At some point during the 1960s (the exact date is unclear, but happenings were starting and the Fab Four were still singing “yeah yeah yeah” on their radio hits) a young art-school graduate began to do horrible and wondrous things to a guitar. He took a vow to eschew tuning, for instance, leading to pitches that could not be found in any scale, tempered or otherwise. He’d base his solos, within the framework of Mike Westbrook’s otherwise conventional jazz ensemble, on Paul Klee drawings, placing tracings of them on the top of his instrument and playing the notes where Klee’s lines intersected with the strings. He’d manipulate his guitar with springs, knives, and hand-held electrical devices, or mix random radio transmissions into his music, or turn his amplifier up to the point where even the smallest gesture resulted in waves of pulsing noise, simulating the grinding energies of urban life (predating, not coincidentally, the “industrial” music that would emerge from punk rock more than a decade later).
In time, his efforts—with Westbrook’s group and then with the collective of like-minded improvisers known as AMM—came to resemble performance art as much as any known kind of music, blending meditative focus with scarifying intensity.
“There had been a contradiction in sound for some time between what I had learned in the history of plastic arts and what I was actually doing in a jazz group,” this unfettered innovator told Avant magazine in a 1997 interview. “In the plastic arts the idea is to find out who you actually are and what you have to say, and the idea is to not be like somebody else. . . . In the plastic arts you have a list of criteria; one of the criteria is about originality and not so much an emphasis on craft and technique.”
Keith Rowe, it seems, was always an original. But even avowed admirers of his work will glean from Brian Olewnick’s weighty and exhaustively researched biography a new understanding of just how original the now-seventy-eight-year-old performer was and still remains. The book provides an invaluable explanation of how Rowe developed his entirely unprecedented approach to the guitar—and why his influence primarily has been felt second hand, through the more widely publicized efforts of acolytes such as the psychedelic-rock innovator Syd Barrett and the indefatigable improviser Fred Frith.
Olewnick’s tome is especially welcome for its comprehensive discussion of the small and nearly undocumented scene from which Rowe emerged. Like Colin Harper’s similarly revelatory John McLaughlin biography, Bathed in Lightning, it depicts the world of creative music in London during the 1960s as an active and uncommonly democratic creative crucible, inhabited by a wild mix of pop stars, unsung innovators, tragic geniuses, and charlatans. But where McLaughlin went on to become arguably the most technically fluent guitarist of his generation, Rowe quickly discarded conventional technique altogether, developing instead a palette of hitherto undiscovered sounds.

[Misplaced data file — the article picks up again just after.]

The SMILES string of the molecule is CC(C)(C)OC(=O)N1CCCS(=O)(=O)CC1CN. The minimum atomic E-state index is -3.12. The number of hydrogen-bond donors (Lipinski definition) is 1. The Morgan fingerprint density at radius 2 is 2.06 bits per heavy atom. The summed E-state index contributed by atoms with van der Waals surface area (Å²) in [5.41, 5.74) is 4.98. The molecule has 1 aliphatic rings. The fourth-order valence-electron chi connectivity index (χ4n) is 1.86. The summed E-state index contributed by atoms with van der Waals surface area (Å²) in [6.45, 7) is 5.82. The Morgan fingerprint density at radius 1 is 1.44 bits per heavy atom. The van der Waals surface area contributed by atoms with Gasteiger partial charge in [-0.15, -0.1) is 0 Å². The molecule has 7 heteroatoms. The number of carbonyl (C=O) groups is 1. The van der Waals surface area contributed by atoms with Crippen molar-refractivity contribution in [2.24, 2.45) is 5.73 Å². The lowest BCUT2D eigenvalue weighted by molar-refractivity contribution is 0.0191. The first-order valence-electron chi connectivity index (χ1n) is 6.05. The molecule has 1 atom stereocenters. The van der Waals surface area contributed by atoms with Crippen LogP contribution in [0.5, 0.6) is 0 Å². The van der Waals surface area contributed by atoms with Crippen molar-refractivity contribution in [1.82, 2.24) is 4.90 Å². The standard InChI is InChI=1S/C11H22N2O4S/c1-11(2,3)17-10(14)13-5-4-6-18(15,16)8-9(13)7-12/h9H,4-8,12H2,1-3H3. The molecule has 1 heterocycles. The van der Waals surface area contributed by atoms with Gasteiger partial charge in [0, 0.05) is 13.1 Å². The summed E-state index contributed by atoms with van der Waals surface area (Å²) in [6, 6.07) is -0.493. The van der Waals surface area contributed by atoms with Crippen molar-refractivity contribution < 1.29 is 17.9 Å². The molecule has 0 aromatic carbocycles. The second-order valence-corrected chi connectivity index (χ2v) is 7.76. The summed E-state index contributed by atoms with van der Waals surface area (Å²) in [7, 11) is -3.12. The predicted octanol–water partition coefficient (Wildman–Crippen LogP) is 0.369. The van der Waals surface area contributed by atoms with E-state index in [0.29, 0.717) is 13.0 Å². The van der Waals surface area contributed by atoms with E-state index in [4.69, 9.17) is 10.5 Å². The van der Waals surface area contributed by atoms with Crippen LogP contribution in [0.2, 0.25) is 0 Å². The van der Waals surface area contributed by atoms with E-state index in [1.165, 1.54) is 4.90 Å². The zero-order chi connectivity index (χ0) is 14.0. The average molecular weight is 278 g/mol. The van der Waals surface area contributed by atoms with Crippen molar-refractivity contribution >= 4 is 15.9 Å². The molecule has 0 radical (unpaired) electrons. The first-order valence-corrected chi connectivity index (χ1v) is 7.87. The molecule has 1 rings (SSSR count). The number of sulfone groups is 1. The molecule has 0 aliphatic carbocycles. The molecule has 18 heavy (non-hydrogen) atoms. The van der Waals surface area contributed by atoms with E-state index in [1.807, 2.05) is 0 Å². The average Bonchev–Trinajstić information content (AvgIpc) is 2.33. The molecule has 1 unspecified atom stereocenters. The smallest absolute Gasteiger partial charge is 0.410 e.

The term palette is not used lightly. Olewnick’s principal thesis is that Rowe is as much a visual artist as a musician, a painter in sound whose art-school training gave him access to such techniques as abstract expressionism, pointillism, collage, Fauvism, and indeterminacy, all of which have played a part in his music. (Unsurprisingly, he’s pursued a parallel career as a painter, although in that role his output seems to have pivoted between the extremes of hard-edged abstraction and giddy Pop.) In quote after quote, Rowe details how he has applied painterly strategies to the production of sound; beyond its purely historical merit Keith Rowe also stands as an invaluable, if anecdotal, handbook for any musician interested in transcending purely technical, mechanistic modes of playing.
As history, however, the book is at its best when it focuses on Rowe’s development and then the formation, in 1966, of AMM—initially with saxophonist Lou Gare, another Mike Westbrook alumnus, and percussionist Eddie Prévost. (Gare soon left AMM, and pianist John Tilbury, composer and multi-instrumentalist Cornelius Cardew, and others moved in and out of the ensemble over the ensuing years.)
The book begins to flag at the point in the narrative where AMM begins to falter, which in the early 2000s culminated in a seemingly irreconcilable split between Prévost and Rowe, ostensibly because of Prévost’s insistence that art have a social utility and his consequent dismissal of Rowe’s “art for art’s sake” ethos. It’s difficult to understand why two such brilliant minds couldn’t appreciate that these approaches are not mutually exclusive; Olewnick finds Prévost’s doctrinaire Marxism and acid tongue responsible for the impasse, but there’s an underlying sense that there were other, more personal dramas at play here. These may never be fully explained, but that’s wholly in keeping with music in which synchronicity and the inexplicable play such a large part.
Olewnick has done listeners an incalculable service by explaining how Rowe and his AMM colleagues created their music—and perhaps an even larger one by inviting those listeners to revisit and reexamine a body of work that to this day remains harsh, beautiful, startling, and mysterious.